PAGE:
You know that an organizing tactic which targets business practices is effective when the U.S. Chamber of Commerce opens its big yap about it. Recent actions getting these guys’ attention include activist shareholders at a recent Bank of America shareholder meeting decrying its coal investments, including mountaintop removal, and a resolution supported by Dow Chemical shareholder heavies like TIAA-CREF and NYC Pension Funds (in part thanks to their members and Amnesty International activists alike clamoring for it), asking the company to address the festering environmental and social ills of the Bhopal incident.
The Chamber has in the past loudly questioned the desirability of shareholder activism, but most recently commissioned a study which states baldly that shareholder activism doesn’t improve stock prices. But the Council of Institutional Investors‘ director had a quick retort:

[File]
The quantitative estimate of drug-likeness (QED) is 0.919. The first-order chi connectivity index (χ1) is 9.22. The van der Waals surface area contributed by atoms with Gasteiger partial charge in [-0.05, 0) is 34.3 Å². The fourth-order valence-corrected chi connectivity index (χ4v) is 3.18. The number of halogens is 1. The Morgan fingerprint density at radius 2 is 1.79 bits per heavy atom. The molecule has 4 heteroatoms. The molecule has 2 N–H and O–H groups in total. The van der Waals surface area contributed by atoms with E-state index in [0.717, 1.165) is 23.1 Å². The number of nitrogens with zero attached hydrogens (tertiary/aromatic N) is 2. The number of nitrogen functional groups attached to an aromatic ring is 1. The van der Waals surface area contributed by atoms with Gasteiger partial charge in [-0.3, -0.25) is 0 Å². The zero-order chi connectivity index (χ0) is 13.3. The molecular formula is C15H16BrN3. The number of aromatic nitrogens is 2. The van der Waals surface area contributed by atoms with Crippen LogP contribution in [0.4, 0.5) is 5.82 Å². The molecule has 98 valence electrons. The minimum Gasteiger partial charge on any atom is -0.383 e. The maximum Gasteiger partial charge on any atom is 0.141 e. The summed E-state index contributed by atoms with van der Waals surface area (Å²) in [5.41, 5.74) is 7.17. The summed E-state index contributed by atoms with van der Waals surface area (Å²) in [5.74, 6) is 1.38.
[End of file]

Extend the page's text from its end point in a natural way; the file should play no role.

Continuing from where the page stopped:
“For every study that showed that shareholder activists had a negative impact on share price, there was one to show they improved it.” Like this one: “Investor activism boosts returns by 5 percent.” Or 12 percent, depending.
Dogged by dodgy methodology, I think that this new study also deserves the hairy eyeball because it targets shareholder initiatives “adopting goals to reduce greenhouse gases.”
Securities and Exchange Commission Commissioner Paul Atkins must have heard the Chamber’s braying, though, as he recently called for reexamination of the rights of shareholders to place resolutions on the corporate ballot, among other things. That proposal belongs, dare I say, in the chamber pot.